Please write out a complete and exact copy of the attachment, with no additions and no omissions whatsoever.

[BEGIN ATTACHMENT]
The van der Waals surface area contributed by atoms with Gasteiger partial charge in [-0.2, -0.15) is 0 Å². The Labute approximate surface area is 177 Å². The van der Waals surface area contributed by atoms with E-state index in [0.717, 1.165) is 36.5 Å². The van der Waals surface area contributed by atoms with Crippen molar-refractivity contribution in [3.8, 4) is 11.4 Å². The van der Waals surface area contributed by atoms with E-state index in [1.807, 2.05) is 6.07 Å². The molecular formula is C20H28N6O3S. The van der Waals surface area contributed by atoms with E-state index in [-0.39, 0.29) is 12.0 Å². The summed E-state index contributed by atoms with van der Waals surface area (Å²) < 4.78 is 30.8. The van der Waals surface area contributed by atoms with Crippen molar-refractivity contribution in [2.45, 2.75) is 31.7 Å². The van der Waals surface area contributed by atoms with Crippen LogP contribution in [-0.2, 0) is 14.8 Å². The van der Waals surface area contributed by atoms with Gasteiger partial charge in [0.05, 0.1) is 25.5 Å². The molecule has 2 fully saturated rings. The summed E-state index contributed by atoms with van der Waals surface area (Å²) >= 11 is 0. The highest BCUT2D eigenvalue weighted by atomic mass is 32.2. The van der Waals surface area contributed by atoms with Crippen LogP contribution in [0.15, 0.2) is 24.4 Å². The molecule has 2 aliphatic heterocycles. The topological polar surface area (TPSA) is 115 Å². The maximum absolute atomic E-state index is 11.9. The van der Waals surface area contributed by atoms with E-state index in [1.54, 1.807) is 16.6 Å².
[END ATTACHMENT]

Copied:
The van der Waals surface area contributed by atoms with Gasteiger partial charge in [-0.2, -0.15) is 0 Å². The Labute approximate surface area is 177 Å². The van der Waals surface area contributed by atoms with E-state index in [0.717, 1.165) is 36.5 Å². The van der Waals surface area contributed by atoms with Crippen molar-refractivity contribution in [3.8, 4) is 11.4 Å². The van der Waals surface area contributed by atoms with E-state index in [1.807, 2.05) is 6.07 Å². The molecular formula is C20H28N6O3S. The van der Waals surface area contributed by atoms with E-state index in [-0.39, 0.29) is 12.0 Å². The summed E-state index contributed by atoms with van der Waals surface area (Å²) < 4.78 is 30.8. The van der Waals surface area contributed by atoms with Crippen molar-refractivity contribution in [2.45, 2.75) is 31.7 Å². The van der Waals surface area contributed by atoms with Crippen LogP contribution in [-0.2, 0) is 14.8 Å². The van der Waals surface area contributed by atoms with Gasteiger partial charge in [0.05, 0.1) is 25.5 Å². The molecule has 2 fully saturated rings. The summed E-state index contributed by atoms with van der Waals surface area (Å²) >= 11 is 0. The highest BCUT2D eigenvalue weighted by atomic mass is 32.2. The van der Waals surface area contributed by atoms with Crippen LogP contribution in [0.15, 0.2) is 24.4 Å². The molecule has 2 aliphatic heterocycles. The topological polar surface area (TPSA) is 115 Å². The maximum absolute atomic E-state index is 11.9. The van der Waals surface area contributed by atoms with E-state index in [1.54, 1.807) is 16.6 Å².